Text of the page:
October 03, 2010

Albert Einstein’s damning-if-quirky verdict on Marie Curie’s character was that she “€œhas the soul of a herring.”€ I am reminded of his words every time I hear yet another bloodless and desiccated scientist pronounce that God is finished and has no place in modern life. What spoilsports. And how cruel to the old man up there with the world-weary look and long white beard.

What makes it worse is that our spiritual yearnings and apparent superstitions are dismissed, in the case of Stephen Hawking, by a nerd with a Dalek’s voice box. The motley parade of secularists, humanists, and atheists might know a bit about the cosmos or what happened in the seconds after Big Bang, yet they have scant grasp of existence’s true soul and mystery. Ask them what happened in the moments before creation or to explain the life-fire that burns in humankind, and they will fall strangely silent. Belief has its place”€”it has since man possessed an opposable thumb and could draw on a cave wall”€”and will continue regardless of any smug intervention by media-friendly automatons wheeled from their labs and radio telescopes into television studios”€™ welcoming and irreligious embrace.

Churchill had it right. Commenting on the forthcoming defense of Britain against the Nazis poised across the Channel, he bluntly stated: “€œUpon this battle depends the survival of Christian civilization.”€ Though no God-squadder, he comprehended that Christian values are fundamental to our being, that the Christian church has a role, that the values of tolerance, democracy, liberty, and fair play which underpin our way of life are rooted in Christian teaching. The interdependence is obvious and so, too, are the risks to both. Pope Benedict perceived the danger when he commented on the aggressive forms of secularism now sweeping Britain. He is no fool. Every nation should have its moral core, its faith identity, its still, small voice of calm. Religion provides dignity and gravitas, finds the words, and lends dimension whenever a country celebrates or mourns. We dismiss it at our peril and would lose much through its abandonment. Humanism does nothing to fill the void.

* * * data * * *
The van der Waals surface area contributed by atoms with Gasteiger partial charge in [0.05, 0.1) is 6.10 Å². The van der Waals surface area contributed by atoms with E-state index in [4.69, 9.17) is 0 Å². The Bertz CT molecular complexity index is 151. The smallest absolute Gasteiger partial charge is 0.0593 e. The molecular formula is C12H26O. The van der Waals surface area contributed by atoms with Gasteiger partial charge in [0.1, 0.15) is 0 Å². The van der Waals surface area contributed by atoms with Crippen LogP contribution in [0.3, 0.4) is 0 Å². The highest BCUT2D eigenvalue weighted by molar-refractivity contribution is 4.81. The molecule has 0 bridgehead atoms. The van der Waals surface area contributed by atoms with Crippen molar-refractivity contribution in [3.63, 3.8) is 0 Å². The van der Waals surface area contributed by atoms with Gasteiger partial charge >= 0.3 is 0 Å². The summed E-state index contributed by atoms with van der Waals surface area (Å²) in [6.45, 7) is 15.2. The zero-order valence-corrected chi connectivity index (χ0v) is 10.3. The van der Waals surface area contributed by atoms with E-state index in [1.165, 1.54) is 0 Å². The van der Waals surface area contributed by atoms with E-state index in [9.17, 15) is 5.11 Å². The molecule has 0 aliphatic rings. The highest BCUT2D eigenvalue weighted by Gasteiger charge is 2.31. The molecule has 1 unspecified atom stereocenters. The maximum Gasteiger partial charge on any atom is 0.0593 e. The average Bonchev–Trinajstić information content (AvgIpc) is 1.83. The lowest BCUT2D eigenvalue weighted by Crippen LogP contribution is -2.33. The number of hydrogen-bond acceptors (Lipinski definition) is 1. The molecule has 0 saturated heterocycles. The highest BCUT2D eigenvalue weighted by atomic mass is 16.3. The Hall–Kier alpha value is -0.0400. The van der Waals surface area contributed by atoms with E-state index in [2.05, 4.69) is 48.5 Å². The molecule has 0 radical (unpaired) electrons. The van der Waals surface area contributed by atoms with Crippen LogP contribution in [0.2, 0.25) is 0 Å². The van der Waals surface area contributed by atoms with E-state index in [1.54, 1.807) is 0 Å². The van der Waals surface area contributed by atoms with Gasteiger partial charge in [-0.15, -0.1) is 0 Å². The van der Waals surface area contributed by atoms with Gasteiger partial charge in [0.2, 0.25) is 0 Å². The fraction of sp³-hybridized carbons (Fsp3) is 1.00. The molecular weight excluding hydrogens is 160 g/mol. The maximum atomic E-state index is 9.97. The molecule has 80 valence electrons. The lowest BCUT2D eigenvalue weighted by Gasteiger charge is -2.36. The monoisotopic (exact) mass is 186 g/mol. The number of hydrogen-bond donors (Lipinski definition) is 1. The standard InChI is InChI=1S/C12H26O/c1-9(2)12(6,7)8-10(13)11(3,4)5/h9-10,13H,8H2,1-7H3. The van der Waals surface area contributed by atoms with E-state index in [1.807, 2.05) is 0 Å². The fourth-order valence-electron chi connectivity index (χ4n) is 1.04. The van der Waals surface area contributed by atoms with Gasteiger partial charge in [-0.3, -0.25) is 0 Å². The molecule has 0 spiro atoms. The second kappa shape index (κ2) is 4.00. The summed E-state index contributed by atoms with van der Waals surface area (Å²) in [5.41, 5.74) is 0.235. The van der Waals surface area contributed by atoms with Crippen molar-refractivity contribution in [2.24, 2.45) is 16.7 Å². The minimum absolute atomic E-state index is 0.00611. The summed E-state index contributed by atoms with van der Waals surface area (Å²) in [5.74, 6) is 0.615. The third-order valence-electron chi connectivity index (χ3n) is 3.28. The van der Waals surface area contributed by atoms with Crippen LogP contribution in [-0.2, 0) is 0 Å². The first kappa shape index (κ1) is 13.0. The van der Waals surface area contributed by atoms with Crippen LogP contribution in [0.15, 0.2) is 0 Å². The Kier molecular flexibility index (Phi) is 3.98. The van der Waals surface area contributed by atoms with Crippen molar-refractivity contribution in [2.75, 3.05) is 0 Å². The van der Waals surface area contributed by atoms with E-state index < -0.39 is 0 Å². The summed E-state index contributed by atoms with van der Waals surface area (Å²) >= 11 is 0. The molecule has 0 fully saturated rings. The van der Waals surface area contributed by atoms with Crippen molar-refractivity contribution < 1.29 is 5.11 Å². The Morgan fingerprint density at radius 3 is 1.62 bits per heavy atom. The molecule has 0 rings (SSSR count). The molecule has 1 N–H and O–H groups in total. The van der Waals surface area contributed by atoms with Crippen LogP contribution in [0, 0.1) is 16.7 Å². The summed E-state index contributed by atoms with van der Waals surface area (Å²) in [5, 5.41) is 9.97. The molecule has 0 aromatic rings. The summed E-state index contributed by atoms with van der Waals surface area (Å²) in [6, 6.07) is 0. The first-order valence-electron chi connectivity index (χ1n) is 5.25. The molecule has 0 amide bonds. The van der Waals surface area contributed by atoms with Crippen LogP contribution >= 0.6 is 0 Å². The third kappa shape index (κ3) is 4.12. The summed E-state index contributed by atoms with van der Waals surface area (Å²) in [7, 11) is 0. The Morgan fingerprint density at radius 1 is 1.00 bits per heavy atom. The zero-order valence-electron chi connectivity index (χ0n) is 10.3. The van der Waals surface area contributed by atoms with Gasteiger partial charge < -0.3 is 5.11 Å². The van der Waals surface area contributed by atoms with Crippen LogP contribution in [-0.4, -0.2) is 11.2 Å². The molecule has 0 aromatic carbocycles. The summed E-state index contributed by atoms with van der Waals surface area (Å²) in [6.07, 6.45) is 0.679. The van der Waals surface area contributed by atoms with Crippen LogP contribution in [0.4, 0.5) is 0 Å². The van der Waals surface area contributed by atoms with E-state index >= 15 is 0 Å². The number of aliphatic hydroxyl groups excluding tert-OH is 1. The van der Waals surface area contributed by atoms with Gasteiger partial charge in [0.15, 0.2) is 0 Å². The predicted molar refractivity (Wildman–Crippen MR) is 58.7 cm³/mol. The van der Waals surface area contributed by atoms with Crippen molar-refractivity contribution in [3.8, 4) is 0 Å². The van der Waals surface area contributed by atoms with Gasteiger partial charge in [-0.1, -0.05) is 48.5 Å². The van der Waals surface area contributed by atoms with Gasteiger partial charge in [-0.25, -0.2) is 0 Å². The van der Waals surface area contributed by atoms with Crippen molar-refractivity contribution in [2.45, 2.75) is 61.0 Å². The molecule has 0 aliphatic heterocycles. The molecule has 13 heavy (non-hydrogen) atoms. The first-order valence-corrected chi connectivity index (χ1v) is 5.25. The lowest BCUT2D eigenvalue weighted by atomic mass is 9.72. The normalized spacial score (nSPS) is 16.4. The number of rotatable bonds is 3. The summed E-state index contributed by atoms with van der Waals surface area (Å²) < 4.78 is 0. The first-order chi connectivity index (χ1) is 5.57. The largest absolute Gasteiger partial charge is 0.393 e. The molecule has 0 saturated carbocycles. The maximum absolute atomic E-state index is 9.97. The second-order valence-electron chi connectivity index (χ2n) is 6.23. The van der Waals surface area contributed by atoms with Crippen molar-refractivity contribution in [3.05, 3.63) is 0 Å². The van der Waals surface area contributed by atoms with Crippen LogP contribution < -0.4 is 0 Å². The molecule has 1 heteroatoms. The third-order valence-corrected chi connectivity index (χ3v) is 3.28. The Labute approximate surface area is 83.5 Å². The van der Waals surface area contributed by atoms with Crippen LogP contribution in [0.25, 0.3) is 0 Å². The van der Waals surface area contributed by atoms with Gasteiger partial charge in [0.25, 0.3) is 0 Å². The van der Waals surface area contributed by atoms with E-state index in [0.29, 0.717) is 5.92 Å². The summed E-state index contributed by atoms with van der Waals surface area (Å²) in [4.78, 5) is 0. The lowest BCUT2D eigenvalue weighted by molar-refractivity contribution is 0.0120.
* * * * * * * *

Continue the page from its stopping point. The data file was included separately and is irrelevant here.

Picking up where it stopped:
In Benedict lies a church leader unapologetic of his faith and actually willing to voice an opinion”€”a miracle in itself.

Those skeptics would argue God consistently lets us down. But I challenge them to find a human who does not. The 20th century’s worst atrocities were perpetrated by monsters”€”Hitler, Stalin, Mao Zedong, and Pol Pot”€”with an avowed hatred for religion. Conversely, much of the underground resistance to them was organized and inspired by faith-based groups such as the Kreisau Circle and the White Rose in WWII Germany. I have met survivors of disaster and pogrom, those who have been in battle, and others who walked as living skeletons from captivity in Japanese POW camps. All of them prayed. All of them found comfort and strength in God. Tell that to the doubters and to Hawking and Dawkins.

Like many of my peers, I am a lazy and laissez-faire Anglican, more attuned to coffee and a chocolate biscuit after a Carol Concert than anything too rigorous and reflective. Yet a year ago I visited Jerusalem and a church in the Garden of Gethsemane and found that I wept. For on this site a good man was betrayed and handed over for torture and execution; on this site, the leader of an obscure religious sect that preached love and hope and redemption began a journey that changed the world forever. And suddenly, what mattered to me was not doctrinal differences or individual bishops and priests”€™ failings, nor the bickering between churches or the punch-ups in the Holy Sepulchre. What actually counted was the light cast by the message and the Word’s purity. It was worth shedding a tear.


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